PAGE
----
Histamine is a biogenic amine with considerable biological relevance. As a signaling molecule, histamine plays manifold roles in the body, ranging from local immune responses to neurotransmission. Histamine is also frequently encountered in food, particularly fish and fermented food products such as sauerkraut and aged cheeses. This is because some bacteria generate histamine from histidine via the enzyme histidine decarboxylase. Elevated levels of bacterial fermentation can lead to elevated histamine in raw meat and food products. Histamine levels thus can be used as an indicator of spoilage. Concentrations of histamine in the human blood are typically in the low nM range and only in instances of acute histamine poisoning would this metabolite be elevated above the sub-micromolar range. BioVision’s Histamine Assay Kit can be used to identify low levels of histamine in various fish and products and sauces/beverages, as well as some biological samples. With our kit, as little as 10 pmoles of histamine can be detected in samples, or roughly 10 parts per billion (ppb).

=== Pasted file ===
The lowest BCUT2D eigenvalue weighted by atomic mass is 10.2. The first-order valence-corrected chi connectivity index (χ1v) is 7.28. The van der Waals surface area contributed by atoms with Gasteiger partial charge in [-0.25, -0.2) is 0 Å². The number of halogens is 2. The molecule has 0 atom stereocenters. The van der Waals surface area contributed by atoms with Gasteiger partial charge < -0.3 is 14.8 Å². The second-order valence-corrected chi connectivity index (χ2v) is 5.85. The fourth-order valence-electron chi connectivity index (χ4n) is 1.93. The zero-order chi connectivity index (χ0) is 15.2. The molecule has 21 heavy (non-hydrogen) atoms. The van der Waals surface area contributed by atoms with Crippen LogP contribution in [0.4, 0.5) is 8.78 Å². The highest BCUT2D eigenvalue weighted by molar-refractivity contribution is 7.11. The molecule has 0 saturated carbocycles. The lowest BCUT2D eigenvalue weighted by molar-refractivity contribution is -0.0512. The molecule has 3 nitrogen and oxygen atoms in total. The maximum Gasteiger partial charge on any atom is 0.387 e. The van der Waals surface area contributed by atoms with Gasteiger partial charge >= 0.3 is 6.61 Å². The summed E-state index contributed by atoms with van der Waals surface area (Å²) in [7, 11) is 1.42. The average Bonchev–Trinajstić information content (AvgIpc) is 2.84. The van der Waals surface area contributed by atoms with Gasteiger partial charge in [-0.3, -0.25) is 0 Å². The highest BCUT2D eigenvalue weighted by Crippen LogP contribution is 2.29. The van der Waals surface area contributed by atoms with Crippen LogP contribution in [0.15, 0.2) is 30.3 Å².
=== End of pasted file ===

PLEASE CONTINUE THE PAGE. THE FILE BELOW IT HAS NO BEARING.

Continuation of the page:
Biochemical and cellular assays